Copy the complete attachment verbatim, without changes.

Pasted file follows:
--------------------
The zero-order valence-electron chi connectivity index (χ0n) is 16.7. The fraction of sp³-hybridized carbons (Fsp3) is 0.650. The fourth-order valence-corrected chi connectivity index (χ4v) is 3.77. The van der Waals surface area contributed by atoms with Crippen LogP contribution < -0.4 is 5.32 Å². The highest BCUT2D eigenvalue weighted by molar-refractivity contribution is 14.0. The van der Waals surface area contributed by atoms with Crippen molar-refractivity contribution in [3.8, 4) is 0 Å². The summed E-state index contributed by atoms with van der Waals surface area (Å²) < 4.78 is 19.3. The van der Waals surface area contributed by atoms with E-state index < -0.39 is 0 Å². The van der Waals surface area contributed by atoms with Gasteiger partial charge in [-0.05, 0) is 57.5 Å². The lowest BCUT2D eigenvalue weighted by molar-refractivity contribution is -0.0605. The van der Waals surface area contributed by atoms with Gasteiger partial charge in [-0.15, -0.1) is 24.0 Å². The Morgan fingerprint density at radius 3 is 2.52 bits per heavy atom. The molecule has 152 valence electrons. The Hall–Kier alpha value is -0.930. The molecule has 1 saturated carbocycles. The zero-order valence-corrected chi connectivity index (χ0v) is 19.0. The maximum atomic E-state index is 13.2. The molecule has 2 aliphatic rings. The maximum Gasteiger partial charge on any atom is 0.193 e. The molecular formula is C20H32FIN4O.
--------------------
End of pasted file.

The zero-order valence-electron chi connectivity index (χ0n) is 16.7. The fraction of sp³-hybridized carbons (Fsp3) is 0.650. The fourth-order valence-corrected chi connectivity index (χ4v) is 3.77. The van der Waals surface area contributed by atoms with Crippen LogP contribution < -0.4 is 5.32 Å². The highest BCUT2D eigenvalue weighted by molar-refractivity contribution is 14.0. The van der Waals surface area contributed by atoms with Crippen molar-refractivity contribution in [3.8, 4) is 0 Å². The summed E-state index contributed by atoms with van der Waals surface area (Å²) < 4.78 is 19.3. The van der Waals surface area contributed by atoms with E-state index < -0.39 is 0 Å². The van der Waals surface area contributed by atoms with Gasteiger partial charge in [-0.05, 0) is 57.5 Å². The lowest BCUT2D eigenvalue weighted by molar-refractivity contribution is -0.0605. The van der Waals surface area contributed by atoms with Gasteiger partial charge in [-0.15, -0.1) is 24.0 Å². The Morgan fingerprint density at radius 3 is 2.52 bits per heavy atom. The molecule has 152 valence electrons. The Hall–Kier alpha value is -0.930. The molecule has 1 saturated carbocycles. The zero-order valence-corrected chi connectivity index (χ0v) is 19.0. The maximum atomic E-state index is 13.2. The molecule has 2 aliphatic rings. The maximum Gasteiger partial charge on any atom is 0.193 e. The molecular formula is C20H32FIN4O.